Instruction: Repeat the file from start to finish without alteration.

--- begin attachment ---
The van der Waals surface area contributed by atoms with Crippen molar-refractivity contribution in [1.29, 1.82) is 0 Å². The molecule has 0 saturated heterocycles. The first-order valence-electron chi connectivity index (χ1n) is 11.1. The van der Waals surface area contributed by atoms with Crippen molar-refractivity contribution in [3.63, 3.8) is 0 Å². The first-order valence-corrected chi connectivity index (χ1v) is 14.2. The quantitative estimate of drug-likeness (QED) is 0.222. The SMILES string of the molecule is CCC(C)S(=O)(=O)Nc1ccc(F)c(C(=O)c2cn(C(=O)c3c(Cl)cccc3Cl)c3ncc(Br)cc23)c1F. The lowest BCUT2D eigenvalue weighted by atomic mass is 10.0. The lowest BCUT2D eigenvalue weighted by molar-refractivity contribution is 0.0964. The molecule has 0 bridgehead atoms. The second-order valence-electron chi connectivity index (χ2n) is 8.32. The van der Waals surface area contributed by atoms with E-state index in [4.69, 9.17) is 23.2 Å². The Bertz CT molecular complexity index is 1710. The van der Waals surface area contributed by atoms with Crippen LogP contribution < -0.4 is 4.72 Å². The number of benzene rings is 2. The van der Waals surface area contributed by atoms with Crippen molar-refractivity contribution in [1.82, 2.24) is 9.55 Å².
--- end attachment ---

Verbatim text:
The van der Waals surface area contributed by atoms with Crippen molar-refractivity contribution in [1.29, 1.82) is 0 Å². The molecule has 0 saturated heterocycles. The first-order valence-electron chi connectivity index (χ1n) is 11.1. The van der Waals surface area contributed by atoms with Crippen molar-refractivity contribution in [3.63, 3.8) is 0 Å². The first-order valence-corrected chi connectivity index (χ1v) is 14.2. The quantitative estimate of drug-likeness (QED) is 0.222. The SMILES string of the molecule is CCC(C)S(=O)(=O)Nc1ccc(F)c(C(=O)c2cn(C(=O)c3c(Cl)cccc3Cl)c3ncc(Br)cc23)c1F. The lowest BCUT2D eigenvalue weighted by atomic mass is 10.0. The lowest BCUT2D eigenvalue weighted by molar-refractivity contribution is 0.0964. The molecule has 0 bridgehead atoms. The second-order valence-electron chi connectivity index (χ2n) is 8.32. The van der Waals surface area contributed by atoms with E-state index in [4.69, 9.17) is 23.2 Å². The Bertz CT molecular complexity index is 1710. The van der Waals surface area contributed by atoms with Crippen LogP contribution < -0.4 is 4.72 Å². The number of benzene rings is 2. The van der Waals surface area contributed by atoms with Crippen molar-refractivity contribution in [1.82, 2.24) is 9.55 Å².